Representation of lesbians and gay men in federal, state, and local bureaucracies

Using a 5% sample of the 2000 Census, we present the first estimates of the percentages of federal, state, and local government employees who are lesbian, gay, or bisexual (LGB). For each state, we estimate that percentage not only for its total state and local government workforce but also for three occupations where active representation of LGB interests may be the most important: managers, teachers, and police. We then try to explain variation in LGB representation. Using states as units of analysis, we examine the effects of the LGB share of the labor force, gay rights laws, executive orders, and supportive public opinion on LGB representation. Using individual-level data, we examine whether differences in education, work experience, gender, race/ethnicity, and occupation explain differences between partnered LGBs and heterosexuals in probabilities of working for government.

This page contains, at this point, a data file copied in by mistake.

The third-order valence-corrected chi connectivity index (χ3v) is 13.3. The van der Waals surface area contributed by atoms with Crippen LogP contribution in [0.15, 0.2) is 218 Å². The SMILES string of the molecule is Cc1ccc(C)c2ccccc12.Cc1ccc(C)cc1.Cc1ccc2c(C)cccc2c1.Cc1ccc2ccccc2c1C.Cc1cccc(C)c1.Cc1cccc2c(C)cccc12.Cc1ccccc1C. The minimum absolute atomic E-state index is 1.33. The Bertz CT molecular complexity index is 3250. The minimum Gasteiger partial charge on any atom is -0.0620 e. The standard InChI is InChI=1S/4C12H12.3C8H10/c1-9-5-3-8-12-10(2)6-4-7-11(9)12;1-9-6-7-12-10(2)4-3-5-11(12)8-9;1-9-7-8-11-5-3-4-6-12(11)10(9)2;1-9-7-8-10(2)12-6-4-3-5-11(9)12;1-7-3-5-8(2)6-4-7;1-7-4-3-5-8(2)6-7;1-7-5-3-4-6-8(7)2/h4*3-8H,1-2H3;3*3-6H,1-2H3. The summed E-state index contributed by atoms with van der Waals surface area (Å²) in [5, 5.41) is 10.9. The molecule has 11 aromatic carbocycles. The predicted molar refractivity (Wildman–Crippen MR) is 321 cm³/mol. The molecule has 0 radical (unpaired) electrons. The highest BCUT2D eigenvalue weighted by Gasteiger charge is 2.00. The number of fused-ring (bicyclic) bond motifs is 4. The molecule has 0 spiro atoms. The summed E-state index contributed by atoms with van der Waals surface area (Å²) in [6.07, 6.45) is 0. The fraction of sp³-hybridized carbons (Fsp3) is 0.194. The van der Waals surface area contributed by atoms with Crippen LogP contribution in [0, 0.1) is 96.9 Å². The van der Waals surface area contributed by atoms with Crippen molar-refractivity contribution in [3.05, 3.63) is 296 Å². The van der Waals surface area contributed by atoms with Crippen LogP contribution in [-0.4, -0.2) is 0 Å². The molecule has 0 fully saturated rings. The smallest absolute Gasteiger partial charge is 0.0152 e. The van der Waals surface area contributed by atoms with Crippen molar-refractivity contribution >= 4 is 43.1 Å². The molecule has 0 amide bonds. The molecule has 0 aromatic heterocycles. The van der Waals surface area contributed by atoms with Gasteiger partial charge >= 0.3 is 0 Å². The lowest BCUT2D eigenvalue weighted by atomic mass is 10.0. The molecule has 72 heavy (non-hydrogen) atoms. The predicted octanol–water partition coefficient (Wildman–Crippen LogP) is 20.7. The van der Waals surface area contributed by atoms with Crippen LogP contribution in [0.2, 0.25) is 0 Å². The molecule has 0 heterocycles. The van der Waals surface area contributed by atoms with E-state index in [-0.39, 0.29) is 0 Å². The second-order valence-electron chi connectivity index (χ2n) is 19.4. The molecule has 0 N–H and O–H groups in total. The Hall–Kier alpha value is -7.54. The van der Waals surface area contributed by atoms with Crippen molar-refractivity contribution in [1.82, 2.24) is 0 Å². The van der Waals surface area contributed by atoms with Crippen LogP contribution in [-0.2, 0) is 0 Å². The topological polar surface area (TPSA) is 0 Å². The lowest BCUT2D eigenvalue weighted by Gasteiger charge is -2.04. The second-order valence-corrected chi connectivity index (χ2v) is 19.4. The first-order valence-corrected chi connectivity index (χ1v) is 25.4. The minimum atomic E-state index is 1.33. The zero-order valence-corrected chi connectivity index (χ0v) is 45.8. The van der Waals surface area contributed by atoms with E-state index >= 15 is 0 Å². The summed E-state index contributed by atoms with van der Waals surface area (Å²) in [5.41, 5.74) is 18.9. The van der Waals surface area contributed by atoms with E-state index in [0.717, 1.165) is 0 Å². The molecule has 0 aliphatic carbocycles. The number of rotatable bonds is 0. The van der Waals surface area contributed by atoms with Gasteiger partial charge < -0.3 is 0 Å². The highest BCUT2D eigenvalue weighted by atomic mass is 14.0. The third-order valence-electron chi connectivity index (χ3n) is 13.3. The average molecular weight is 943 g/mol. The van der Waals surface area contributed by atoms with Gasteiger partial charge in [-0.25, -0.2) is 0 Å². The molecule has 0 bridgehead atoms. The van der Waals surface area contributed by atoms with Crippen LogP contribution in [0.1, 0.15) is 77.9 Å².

Using a 5% sample of the 2000 Census, we present the first estimates of the percentages of federal, state, and local government employees who are lesbian, gay, or bisexual (LGB). For each state, we estimate that percentage not only for its total state and local government workforce but also for three occupations where active representation of LGB interests may be the most important: managers, teachers, and police. We then try to explain variation in LGB representation. Using states as units of analysis, we examine the effects of the LGB share of the labor force, gay rights laws, executive orders, and supportive public opinion on LGB representation. Using individual-level data, we examine whether differences in education, work experience, gender, race/ethnicity, and occupation explain differences between partnered LGBs and heterosexuals in probabilities of working for government.

File Type: 1093/jopart/mup030
Categories: Human Resources, Org Theory